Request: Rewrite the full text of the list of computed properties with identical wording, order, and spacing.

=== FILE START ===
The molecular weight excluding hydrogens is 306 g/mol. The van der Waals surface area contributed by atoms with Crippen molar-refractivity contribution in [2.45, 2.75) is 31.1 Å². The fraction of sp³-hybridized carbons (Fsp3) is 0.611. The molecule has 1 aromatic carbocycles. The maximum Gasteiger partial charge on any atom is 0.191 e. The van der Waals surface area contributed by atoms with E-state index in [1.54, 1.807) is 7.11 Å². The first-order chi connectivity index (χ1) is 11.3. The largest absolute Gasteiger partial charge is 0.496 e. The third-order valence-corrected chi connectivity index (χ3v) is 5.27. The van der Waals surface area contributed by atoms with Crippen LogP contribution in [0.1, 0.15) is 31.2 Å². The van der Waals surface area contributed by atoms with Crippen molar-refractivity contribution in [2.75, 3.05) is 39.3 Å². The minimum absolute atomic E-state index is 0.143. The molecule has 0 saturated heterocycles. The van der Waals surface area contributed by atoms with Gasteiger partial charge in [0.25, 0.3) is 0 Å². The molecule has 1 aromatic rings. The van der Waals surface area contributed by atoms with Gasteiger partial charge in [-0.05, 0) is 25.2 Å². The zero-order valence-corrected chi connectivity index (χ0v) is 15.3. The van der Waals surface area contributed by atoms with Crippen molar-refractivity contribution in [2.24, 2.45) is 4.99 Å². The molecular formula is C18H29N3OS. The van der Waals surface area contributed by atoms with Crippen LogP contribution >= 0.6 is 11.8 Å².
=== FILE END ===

The molecular weight excluding hydrogens is 306 g/mol. The van der Waals surface area contributed by atoms with Crippen molar-refractivity contribution in [2.45, 2.75) is 31.1 Å². The fraction of sp³-hybridized carbons (Fsp3) is 0.611. The molecule has 1 aromatic carbocycles. The maximum Gasteiger partial charge on any atom is 0.191 e. The van der Waals surface area contributed by atoms with E-state index in [1.54, 1.807) is 7.11 Å². The first-order chi connectivity index (χ1) is 11.3. The largest absolute Gasteiger partial charge is 0.496 e. The third-order valence-corrected chi connectivity index (χ3v) is 5.27. The van der Waals surface area contributed by atoms with Crippen LogP contribution in [0.1, 0.15) is 31.2 Å². The van der Waals surface area contributed by atoms with Crippen molar-refractivity contribution in [2.75, 3.05) is 39.3 Å². The minimum absolute atomic E-state index is 0.143. The molecule has 0 saturated heterocycles. The van der Waals surface area contributed by atoms with Gasteiger partial charge in [0.25, 0.3) is 0 Å². The molecule has 1 aromatic rings. The van der Waals surface area contributed by atoms with Gasteiger partial charge in [-0.05, 0) is 25.2 Å². The zero-order valence-corrected chi connectivity index (χ0v) is 15.3. The van der Waals surface area contributed by atoms with Crippen molar-refractivity contribution in [2.24, 2.45) is 4.99 Å². The molecular formula is C18H29N3OS. The van der Waals surface area contributed by atoms with Crippen LogP contribution >= 0.6 is 11.8 Å².